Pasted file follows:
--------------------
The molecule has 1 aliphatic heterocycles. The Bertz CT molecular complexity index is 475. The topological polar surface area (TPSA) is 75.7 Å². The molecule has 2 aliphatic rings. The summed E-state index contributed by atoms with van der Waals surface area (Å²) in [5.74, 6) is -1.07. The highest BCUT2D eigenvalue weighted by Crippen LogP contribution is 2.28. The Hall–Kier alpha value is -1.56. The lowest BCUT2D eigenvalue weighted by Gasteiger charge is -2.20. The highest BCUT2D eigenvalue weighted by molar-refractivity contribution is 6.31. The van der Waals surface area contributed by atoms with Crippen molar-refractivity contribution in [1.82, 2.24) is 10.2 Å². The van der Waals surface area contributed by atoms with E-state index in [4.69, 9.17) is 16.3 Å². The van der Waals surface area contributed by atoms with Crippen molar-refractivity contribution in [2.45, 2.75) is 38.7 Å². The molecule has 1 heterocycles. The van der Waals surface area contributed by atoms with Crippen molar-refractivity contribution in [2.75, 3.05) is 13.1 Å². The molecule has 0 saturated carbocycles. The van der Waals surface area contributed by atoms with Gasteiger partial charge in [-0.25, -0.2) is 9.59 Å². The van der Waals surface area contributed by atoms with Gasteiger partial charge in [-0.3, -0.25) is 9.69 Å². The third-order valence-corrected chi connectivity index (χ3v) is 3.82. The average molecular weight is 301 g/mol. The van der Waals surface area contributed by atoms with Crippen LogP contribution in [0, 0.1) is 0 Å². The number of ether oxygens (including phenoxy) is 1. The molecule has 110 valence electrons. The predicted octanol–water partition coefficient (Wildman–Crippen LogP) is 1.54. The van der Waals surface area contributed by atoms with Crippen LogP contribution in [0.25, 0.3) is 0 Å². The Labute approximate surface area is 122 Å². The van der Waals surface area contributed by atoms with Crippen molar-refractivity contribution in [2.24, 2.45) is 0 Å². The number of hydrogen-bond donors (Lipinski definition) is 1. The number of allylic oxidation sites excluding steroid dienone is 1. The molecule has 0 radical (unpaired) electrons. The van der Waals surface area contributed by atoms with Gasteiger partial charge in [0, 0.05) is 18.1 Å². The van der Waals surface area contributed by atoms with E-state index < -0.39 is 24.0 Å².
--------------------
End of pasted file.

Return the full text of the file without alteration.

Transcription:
The molecule has 1 aliphatic heterocycles. The Bertz CT molecular complexity index is 475. The topological polar surface area (TPSA) is 75.7 Å². The molecule has 2 aliphatic rings. The summed E-state index contributed by atoms with van der Waals surface area (Å²) in [5.74, 6) is -1.07. The highest BCUT2D eigenvalue weighted by Crippen LogP contribution is 2.28. The Hall–Kier alpha value is -1.56. The lowest BCUT2D eigenvalue weighted by Gasteiger charge is -2.20. The highest BCUT2D eigenvalue weighted by molar-refractivity contribution is 6.31. The van der Waals surface area contributed by atoms with Crippen molar-refractivity contribution in [1.82, 2.24) is 10.2 Å². The van der Waals surface area contributed by atoms with E-state index in [4.69, 9.17) is 16.3 Å². The van der Waals surface area contributed by atoms with Crippen molar-refractivity contribution in [2.45, 2.75) is 38.7 Å². The molecule has 1 heterocycles. The van der Waals surface area contributed by atoms with Crippen molar-refractivity contribution in [2.75, 3.05) is 13.1 Å². The molecule has 0 saturated carbocycles. The van der Waals surface area contributed by atoms with Gasteiger partial charge in [-0.25, -0.2) is 9.59 Å². The van der Waals surface area contributed by atoms with Gasteiger partial charge in [-0.3, -0.25) is 9.69 Å². The third-order valence-corrected chi connectivity index (χ3v) is 3.82. The average molecular weight is 301 g/mol. The van der Waals surface area contributed by atoms with Crippen LogP contribution in [0, 0.1) is 0 Å². The number of ether oxygens (including phenoxy) is 1. The molecule has 110 valence electrons. The predicted octanol–water partition coefficient (Wildman–Crippen LogP) is 1.54. The van der Waals surface area contributed by atoms with Crippen LogP contribution in [0.25, 0.3) is 0 Å². The Labute approximate surface area is 122 Å². The van der Waals surface area contributed by atoms with Crippen molar-refractivity contribution in [2.24, 2.45) is 0 Å². The number of hydrogen-bond donors (Lipinski definition) is 1. The number of allylic oxidation sites excluding steroid dienone is 1. The molecule has 0 radical (unpaired) electrons. The van der Waals surface area contributed by atoms with Gasteiger partial charge in [0, 0.05) is 18.1 Å². The van der Waals surface area contributed by atoms with E-state index < -0.39 is 24.0 Å².